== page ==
There are many reasons behind the increasingly urgent calls to reform our global food system, but one of the biggest concerns food security. As defined by the World Food Programme, being “food secure” means having consistent access (both physically and economically) to enough safe and nutritious food to live a healthy and active life. Unfortunately, it seems clear that the global food system is far from meeting these needs for the entirety of the world’s population: according to statistics from the UN Food and Agriculture Organization, 1 billion people do not have access to sufficient calories, and more than 2 billion people consume a diet that lacks sufficient nutrients.
Furthermore, while food security challenges are often discussed in the context of developing economies, these problems affect every nation in the world, emerging and industrialized alike. For example, did you know that in the United States, 12.3% of households (more than 41 million people) were “food insecure” in 2016? If you didn’t, and you’d like to get a better understanding of food security challenges in America, here are four things you should know:
The definitions of “food security” are set by the US Department of Agriculture.
The USDA identifies four different levels of food security, which it monitors through a regular household survey. The language currently used to describe these categories was introduced in 2006 in response to recommendations made by an expert panel; however, the assessment criteria for household food security did not change, so pre- and post-2006 food security categories are still directly comparable even though the terminology is different. The four food security levels are as follows:
High food security (previously labelled “Food security”)—Households with high food security have no problems consistently accessing adequate food and no anxiety about their ability to do so.
Marginal food security (previously labelled “Food security”)—Households in this category typically report one or two occurrences of food shortages in the house or anxiety over food sufficiency; however, the quantity, quality, and variety of household food is not substantially reduced.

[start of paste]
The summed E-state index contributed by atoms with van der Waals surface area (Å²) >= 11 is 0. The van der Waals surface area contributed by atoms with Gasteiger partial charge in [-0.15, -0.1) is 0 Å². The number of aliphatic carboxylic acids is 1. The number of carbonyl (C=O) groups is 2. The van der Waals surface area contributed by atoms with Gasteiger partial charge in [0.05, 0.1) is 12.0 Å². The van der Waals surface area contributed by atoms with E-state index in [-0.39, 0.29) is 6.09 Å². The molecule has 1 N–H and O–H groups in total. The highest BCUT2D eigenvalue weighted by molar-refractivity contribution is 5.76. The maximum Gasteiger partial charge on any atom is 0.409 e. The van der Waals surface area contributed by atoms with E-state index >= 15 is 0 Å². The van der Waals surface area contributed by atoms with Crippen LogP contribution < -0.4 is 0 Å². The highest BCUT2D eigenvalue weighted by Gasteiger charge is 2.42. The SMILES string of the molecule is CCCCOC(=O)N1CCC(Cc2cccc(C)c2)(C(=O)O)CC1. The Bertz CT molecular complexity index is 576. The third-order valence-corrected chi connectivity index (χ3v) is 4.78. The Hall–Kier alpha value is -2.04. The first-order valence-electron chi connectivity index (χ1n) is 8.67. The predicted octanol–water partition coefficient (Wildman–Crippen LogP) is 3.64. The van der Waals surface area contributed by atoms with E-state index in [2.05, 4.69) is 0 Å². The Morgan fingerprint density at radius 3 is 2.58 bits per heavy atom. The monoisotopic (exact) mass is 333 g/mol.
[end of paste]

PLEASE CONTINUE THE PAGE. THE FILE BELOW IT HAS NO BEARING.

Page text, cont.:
Low food security (previously labelled “Food insecurity without hunger”)—While households at this food security level do not typically need to reduce their food intake, the quality, variety, and desirability of their diet is reduced or limited.
Very low food security (previously labelled “Food insecurity with hunger”)—This level of food security is characterized by multiple occurrences of disrupted eating patterns and/or reduced food intake affecting one or more members of the household, usually due to a lack of money or other resources for food.
Food security is a challenge for households with children.
While food security issues affect all kinds of individuals and households, food security can be a particular challenge for households with children. While 12.3% of all households experienced low food security or very low food security in 2016, the rate of low food security among households with children was significantly higher, at 16.5% (this is the average rate for all types of households with children; rates are much higher for households headed by a single parent). However, it’s also important to note that, for more than half of these food-insecure households with children, the food security issues only affected the adults of the household, meaning that the adults made the choice to prioritize the children’s food security above their own.
The Great Recession sharply increased food security challenges.
The economic crisis that swept the US and the world in 2008 had a significant effect on the levels of food security and insecurity in America. After the onset of the “Great Recession,” rates of low food security sharply increased across all household types: while 11% of households experienced low or very low food insecurity from 2005 to 2007, this figure reached 14.6% in 2008 and remained at this level through the end of 2010. Today, even though the economy has been improving, rates of food insecurity have still not returned to their pre-recession levels.
Food security challenges are not just about poverty.
It’s easy to equate food insecurity with poverty, and while the two conditions are certainly linked, statistics show us that the situation is more complex than that. While food insecurity does decline as household income grows, it is nevertheless dispersed surprisingly widely over the income distribution. For example, according to 2014 data, a large share of households that experience low or very low levels of food security have incomes above the federal poverty level (FPL): one-third of all food-insecure households have incomes one to two times greater than the FPL, and another third have incomes more than two times greater. (However, as reported by the economic research group The Hamilton Project, these “higher” incomes unfortunately have the effect of making many food-insecure households ineligible for federal food support programs.) But very low food security is still strongly concentrated among economically struggling households: the poorest households, living on less than half of the FPL, report the highest rate of very low food security.